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Arsenic in rice is prevalent enough around the world that the World Health Organization and the Food and Agriculture Organization of the United Nations are trying to reach an international consensus on setting maximum limits and deciding whether those limits should apply only to inorganic arsenic or to the combined rates for both forms of arsenic.
Last year, arsenic levels in food attracted the attention of several House Democrats. Henry A. Waxman, ranking Democrat on the House Energy and Commerce Committee, and Diana DeGette, ranking Democrat on the panel’s oversight subcommittee, went so far as to request that several food companies provide information on what steps they were taking to reduce inorganic arsenic levels in their rice products.
Deborah Willenborg, spokeswoman for the USA Rice Federation, said advocates for FDA action should pay attention to the difficulty the international organizations face in gathering reliable information on which to base arsenic restrictions.
“At this time it would be premature to establish limits since, as FDA has said, they must complete their risk assessment before such a decision can be made,” Willenborg said via email.
“Globally, we don’t know what the levels are in rice from various countries. We don’t know how and to what extent the levels can be lowered, or if it can be done without disrupting a major staple in the food supply of the world,” she added.
The federation, which represents rice growers, millers and retailers, will continue to work with the FDA on ways to reduce arsenic rates. The industry is conducting its own studies, with some results due in 2014.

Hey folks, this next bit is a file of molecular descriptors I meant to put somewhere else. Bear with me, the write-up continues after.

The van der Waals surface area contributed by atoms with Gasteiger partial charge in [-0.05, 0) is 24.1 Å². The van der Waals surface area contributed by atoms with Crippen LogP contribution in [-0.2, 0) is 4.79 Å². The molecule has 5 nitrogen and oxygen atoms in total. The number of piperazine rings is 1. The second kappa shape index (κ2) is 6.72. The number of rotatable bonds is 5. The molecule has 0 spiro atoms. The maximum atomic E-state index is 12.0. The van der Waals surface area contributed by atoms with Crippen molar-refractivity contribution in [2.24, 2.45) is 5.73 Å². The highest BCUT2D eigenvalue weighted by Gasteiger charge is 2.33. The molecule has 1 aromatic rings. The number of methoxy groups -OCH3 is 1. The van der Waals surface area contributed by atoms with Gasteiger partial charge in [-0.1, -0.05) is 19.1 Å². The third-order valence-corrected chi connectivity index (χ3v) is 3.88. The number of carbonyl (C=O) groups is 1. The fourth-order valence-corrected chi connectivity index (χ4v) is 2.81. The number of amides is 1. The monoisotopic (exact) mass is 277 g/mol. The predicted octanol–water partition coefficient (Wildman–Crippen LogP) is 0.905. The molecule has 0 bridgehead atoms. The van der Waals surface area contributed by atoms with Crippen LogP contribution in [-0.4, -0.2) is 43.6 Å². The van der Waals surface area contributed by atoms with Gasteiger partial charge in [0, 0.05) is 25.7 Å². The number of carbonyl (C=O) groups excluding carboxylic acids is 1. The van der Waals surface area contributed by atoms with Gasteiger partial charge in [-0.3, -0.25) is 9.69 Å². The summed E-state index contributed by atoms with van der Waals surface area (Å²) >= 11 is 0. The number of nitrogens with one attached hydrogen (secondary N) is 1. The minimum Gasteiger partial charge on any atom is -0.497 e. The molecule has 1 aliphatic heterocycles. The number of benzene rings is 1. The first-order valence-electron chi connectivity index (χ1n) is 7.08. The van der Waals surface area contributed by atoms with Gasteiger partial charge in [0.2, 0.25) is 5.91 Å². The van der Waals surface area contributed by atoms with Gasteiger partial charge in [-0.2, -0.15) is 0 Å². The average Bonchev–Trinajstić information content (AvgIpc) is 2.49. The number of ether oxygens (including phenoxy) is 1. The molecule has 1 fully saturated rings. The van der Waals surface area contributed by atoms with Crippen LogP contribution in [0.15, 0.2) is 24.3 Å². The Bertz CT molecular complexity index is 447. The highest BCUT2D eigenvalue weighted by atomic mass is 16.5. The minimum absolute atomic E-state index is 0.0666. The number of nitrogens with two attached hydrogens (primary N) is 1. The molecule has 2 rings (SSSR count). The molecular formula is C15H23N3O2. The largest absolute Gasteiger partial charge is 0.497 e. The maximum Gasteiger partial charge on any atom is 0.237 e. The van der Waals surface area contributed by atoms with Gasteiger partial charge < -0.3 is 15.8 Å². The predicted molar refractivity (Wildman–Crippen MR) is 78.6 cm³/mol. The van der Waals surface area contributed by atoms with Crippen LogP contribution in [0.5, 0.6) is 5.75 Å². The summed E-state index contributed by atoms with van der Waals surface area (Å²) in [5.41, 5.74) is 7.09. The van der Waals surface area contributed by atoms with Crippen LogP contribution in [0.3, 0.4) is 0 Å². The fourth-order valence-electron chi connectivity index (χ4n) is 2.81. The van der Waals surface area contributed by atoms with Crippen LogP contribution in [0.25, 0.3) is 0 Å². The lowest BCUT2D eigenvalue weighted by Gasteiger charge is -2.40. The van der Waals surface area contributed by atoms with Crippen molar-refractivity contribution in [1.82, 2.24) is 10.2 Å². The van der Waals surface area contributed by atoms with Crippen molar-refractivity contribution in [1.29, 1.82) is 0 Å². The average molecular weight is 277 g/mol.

On Sept. 6, the FDA released results for inorganic arsenic in 1,300 rice products it tested and concluded that the inorganic arsenic levels are not high enough for people to stop eating rice.
The highest-scoring product, brown rice syrup, registered inorganic arsenic levels of 7 micrograms or 7 parts per billion. The maximum level for water processed by water treatment plants is 10 micrograms or 10 parts per billion.
Consumers Union and its parent organization, Consumer Reports, have differed with the FDA in the past over the pace of the agency’s deliberations on inorganic arsenic in food. Last year, Consumer Reports published results of its own lab tests that found high levels of arsenic and lead in fruit juices and rice. The popular “Dr. Oz Show” took up the issue and Consumers Union campaigned for federal action.
Reps. Frank Pallone Jr., D-N.J., and Rosa DeLauro, D-Conn., said the reports raised concerns about whether the FDA would set federal limits on the toxic metals. Pallone introduced legislation, but it died in the 112th Congress. However, two months ago, the FDA proposed setting the inorganic arsenic limit for apple juice at the same level as water. The agency has extended the comment period through Nov. 12.
DeLauro said questions remain about the long-term effects of arsenic in rice. She did not indicate whether she would pursue legislation as a way to prod the FDA to faster action. Pallone’s office said the lawmaker may retool his arsenic and lead bill and file it by the end of this year.
While there is some dissatisfaction with the FDA’s approach to arsenic in food, Jerome Paulson said the agency is being responsible in its message about rice consumption, especially in the young.